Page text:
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Debugging in Kubernetes

Hands-On Lab


Photo of Will Boyd

Will Boyd

DevOps Team Lead in Content





Kubernetes is great for managing complex applications. Unfortunately, though, even in the best circumstances, problems can still occur. Therefore, debugging is an important skill when it comes to managing Kubernetes applications in practice. This lab will give you an opportunity to practice some common Kubernetes debugging skills, such as obtaining important debugging info and locating problems within the cluster.

What are Hands-On Labs?

Hands-On Labs are scenario-based learning environments where learners can practice without consequences. Don't compromise a system or waste money on expensive downloads. Practice real-world skills without the real-world risk, no assembly required.

Debugging in Kubernetes

The scenario

Our company has a robust Kubernetes infrastructure that is used by multiple teams. Congratulations! However, the team just told us that there is a problem with a service they use in the cluster. They want us to fix it. Unfortunately, no one is able to give us much information about the service. We don't even know what it is called or where it is located. All we know is that there is likely a pod failing somewhere.

The team has asked us to take the lead in debugging the issue. They want us to locate the problem and collect some relevant information that will help them analyze the problem and correct it in the future. They also want us to go ahead and get the broken pod running again.

To get this all done, we've got several tasks ahead of us, so let's get right to it.

Get logged in

Use the credentials and server IP in the hands-on lab overview page to log in with SSH.

Find the broken pod and save the pod name to /home/cloud_user/debug/broken-pod-name.txt

Since we don't know what namespace the broken pod is in, a quick way to find the broken pod is to list all pods from all namespaces:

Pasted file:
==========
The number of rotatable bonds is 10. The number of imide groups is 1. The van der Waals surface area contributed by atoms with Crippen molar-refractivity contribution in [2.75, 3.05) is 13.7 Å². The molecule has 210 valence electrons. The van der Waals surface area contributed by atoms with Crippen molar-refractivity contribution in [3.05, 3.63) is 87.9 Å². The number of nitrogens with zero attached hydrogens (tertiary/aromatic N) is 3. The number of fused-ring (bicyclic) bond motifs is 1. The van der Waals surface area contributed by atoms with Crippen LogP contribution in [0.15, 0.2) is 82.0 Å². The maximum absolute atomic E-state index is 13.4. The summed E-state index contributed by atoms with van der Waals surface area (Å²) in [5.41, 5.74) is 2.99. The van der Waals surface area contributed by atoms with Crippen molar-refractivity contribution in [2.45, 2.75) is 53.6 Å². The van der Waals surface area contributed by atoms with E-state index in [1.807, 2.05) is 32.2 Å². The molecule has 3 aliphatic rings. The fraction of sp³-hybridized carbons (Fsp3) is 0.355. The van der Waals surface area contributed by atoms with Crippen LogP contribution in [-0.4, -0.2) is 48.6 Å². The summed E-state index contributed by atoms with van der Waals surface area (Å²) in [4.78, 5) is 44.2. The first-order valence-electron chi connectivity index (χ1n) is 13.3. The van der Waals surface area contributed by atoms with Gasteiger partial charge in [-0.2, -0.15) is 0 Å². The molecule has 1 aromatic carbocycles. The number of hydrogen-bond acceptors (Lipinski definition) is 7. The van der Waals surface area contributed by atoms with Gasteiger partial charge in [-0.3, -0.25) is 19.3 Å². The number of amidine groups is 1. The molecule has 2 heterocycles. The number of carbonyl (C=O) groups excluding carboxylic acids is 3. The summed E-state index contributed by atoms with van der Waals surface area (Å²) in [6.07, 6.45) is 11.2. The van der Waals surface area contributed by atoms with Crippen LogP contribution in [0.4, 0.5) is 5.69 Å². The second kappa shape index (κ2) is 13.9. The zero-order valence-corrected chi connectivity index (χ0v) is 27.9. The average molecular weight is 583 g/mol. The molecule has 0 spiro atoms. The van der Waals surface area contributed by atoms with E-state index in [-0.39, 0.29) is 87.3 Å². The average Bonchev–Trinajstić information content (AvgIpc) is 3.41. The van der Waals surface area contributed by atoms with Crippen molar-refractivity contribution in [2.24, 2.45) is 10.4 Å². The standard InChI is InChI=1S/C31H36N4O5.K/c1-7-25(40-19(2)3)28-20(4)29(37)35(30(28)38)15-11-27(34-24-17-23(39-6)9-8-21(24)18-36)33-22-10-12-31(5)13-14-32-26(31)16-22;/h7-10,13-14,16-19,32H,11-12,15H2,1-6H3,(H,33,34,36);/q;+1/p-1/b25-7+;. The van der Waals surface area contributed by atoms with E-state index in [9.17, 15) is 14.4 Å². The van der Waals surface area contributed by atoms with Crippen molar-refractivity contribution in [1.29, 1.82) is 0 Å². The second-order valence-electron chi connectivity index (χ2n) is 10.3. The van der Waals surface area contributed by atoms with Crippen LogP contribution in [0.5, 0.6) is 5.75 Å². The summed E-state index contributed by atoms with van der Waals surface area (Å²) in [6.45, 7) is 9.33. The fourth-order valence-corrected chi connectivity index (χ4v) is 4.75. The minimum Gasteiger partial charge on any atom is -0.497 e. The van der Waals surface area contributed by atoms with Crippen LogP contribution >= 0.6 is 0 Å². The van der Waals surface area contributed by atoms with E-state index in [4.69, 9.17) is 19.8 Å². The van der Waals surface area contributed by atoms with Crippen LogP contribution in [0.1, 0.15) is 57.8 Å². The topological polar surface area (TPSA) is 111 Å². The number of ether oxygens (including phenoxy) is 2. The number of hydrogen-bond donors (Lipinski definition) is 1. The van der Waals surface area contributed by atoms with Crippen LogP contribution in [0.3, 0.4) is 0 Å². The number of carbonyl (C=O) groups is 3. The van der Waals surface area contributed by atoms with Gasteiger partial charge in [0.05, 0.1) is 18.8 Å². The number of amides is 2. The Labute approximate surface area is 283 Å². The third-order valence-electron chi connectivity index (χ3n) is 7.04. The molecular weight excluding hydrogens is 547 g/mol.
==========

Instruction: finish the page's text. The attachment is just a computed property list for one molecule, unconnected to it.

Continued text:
[user@host ]$ kubectl get pods --all-namespaces

Check the STATUS field to find which pod is broken. Once you have located the broken pod (probably the one that doesn't have a RUNNING status), create a text file to hold the name of the broken pod, and save the file:

[user@host ]$ vi /home/cloud_user/debug/broken-pod-name.txt

In the same namespace as the broken pod, find out which pod is using the most CPU and output the name of that pod to /home/cloud_user/debug/high-cpu-pod-name.txt

Look at the namespace of the broken pod, and then use kubectl top pod to show resource usage for all pods in that namespace.

[user@host ]$ kubectl top pod -n &ltnamespace>

Identify which pod in that namespace is using the most CPU cycles, then create another text file to hold its name:

[user@host ]$ vi /home/cloud_user/debug/high-cpu-pod-name.txt

Get the broken pod's summary data in JSON format and output it to /home/cloud_user/debug/broken-pod-summary.json

You can get the JSON data and output it to the file like this:

[user@host ]$ kubectl get pod &ltpod name> -n &ltnamespace> -o json > /home/cloud_user/debug/broken-pod-summary.json

Get the broken pod's container logs and put them in /home/cloud_user/debug/broken-pod-logs.log

You can get the logs and output them to the file like this:

[user@host ]$ kubectl logs &ltpod name> -n &ltnamespace> > /home/cloud_user/debug/broken-pod-logs.log

Fix the problem with the broken pod so that it enters the Running state

Describe the broken pod to help identify what is wrong:

[user@host ]$ kubectl describe pod &ltpod name> -n &ltnamespace>

Check the Events to see if you can spot what is wrong.

You may notice the pod's liveness probe is failing. If you look closely, you might also notice the path for the liveness probe looks like it may be incorrect.

In order to edit and fix the liveness probe, you will need to delete and recreate the pod. You should save the pod descriptor before deleting it, or you will have no way to recover it!

[user@host ]$ kubectl get pod &ltpod name> -n &ltnamespace> -o yaml --export > broken-pod.yml

Delete the broken pod:

[user@host ]$ kubectl delete pod &ltpod name> -n &ltnamespace>

Now, edit the descriptor file, and fix the path attribute for the liveness probe (it should say /healthz, not /ealthz):

[user@host ]$ vi broken-pod.yml`.

Recreate the broken pod with the fixed probe:

[user@host ]$ kubectl apply -f broken-pod.yml -n &ltnamespace>

Check to make sure the pod is now running properly:

[user@host ]$ kubectl get pod &ltpod name> -n &ltnamespace>


That's it! We did it. We walked into a strange Kubernetes infrastructure that was broken, found the problem and got things up and running again for our development team. Congratulations!